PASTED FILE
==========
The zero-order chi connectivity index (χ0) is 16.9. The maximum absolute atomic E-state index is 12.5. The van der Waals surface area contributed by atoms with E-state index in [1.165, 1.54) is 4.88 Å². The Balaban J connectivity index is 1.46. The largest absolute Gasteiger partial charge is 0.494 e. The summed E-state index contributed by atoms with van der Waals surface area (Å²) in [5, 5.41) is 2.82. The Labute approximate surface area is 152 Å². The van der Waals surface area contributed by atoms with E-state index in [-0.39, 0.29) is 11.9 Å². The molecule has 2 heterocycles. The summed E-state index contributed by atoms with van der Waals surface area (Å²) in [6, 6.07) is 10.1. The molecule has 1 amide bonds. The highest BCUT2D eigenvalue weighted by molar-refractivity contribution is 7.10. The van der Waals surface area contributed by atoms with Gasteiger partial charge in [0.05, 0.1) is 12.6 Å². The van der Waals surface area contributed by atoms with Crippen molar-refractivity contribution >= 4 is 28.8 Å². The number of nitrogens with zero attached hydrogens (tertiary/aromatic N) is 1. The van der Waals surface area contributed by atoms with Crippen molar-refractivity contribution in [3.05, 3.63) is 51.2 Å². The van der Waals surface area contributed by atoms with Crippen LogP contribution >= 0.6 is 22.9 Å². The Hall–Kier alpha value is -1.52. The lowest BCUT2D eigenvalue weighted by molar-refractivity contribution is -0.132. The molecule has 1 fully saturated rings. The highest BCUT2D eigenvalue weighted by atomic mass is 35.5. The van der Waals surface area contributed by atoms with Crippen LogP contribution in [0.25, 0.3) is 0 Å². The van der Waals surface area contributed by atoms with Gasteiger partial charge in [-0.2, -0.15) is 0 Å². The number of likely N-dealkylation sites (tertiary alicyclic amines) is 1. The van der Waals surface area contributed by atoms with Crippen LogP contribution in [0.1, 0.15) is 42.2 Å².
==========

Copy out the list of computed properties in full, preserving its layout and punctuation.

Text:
The zero-order chi connectivity index (χ0) is 16.9. The maximum absolute atomic E-state index is 12.5. The van der Waals surface area contributed by atoms with E-state index in [1.165, 1.54) is 4.88 Å². The Balaban J connectivity index is 1.46. The largest absolute Gasteiger partial charge is 0.494 e. The summed E-state index contributed by atoms with van der Waals surface area (Å²) in [5, 5.41) is 2.82. The Labute approximate surface area is 152 Å². The van der Waals surface area contributed by atoms with E-state index in [-0.39, 0.29) is 11.9 Å². The molecule has 2 heterocycles. The summed E-state index contributed by atoms with van der Waals surface area (Å²) in [6, 6.07) is 10.1. The molecule has 1 amide bonds. The highest BCUT2D eigenvalue weighted by molar-refractivity contribution is 7.10. The van der Waals surface area contributed by atoms with Gasteiger partial charge in [0.05, 0.1) is 12.6 Å². The van der Waals surface area contributed by atoms with Crippen molar-refractivity contribution >= 4 is 28.8 Å². The number of nitrogens with zero attached hydrogens (tertiary/aromatic N) is 1. The van der Waals surface area contributed by atoms with Crippen molar-refractivity contribution in [3.05, 3.63) is 51.2 Å². The van der Waals surface area contributed by atoms with Crippen LogP contribution >= 0.6 is 22.9 Å². The Hall–Kier alpha value is -1.52. The lowest BCUT2D eigenvalue weighted by molar-refractivity contribution is -0.132. The molecule has 1 fully saturated rings. The highest BCUT2D eigenvalue weighted by atomic mass is 35.5. The van der Waals surface area contributed by atoms with Crippen LogP contribution in [0.25, 0.3) is 0 Å². The van der Waals surface area contributed by atoms with Gasteiger partial charge in [-0.2, -0.15) is 0 Å². The number of likely N-dealkylation sites (tertiary alicyclic amines) is 1. The van der Waals surface area contributed by atoms with Crippen LogP contribution in [0.1, 0.15) is 42.2 Å².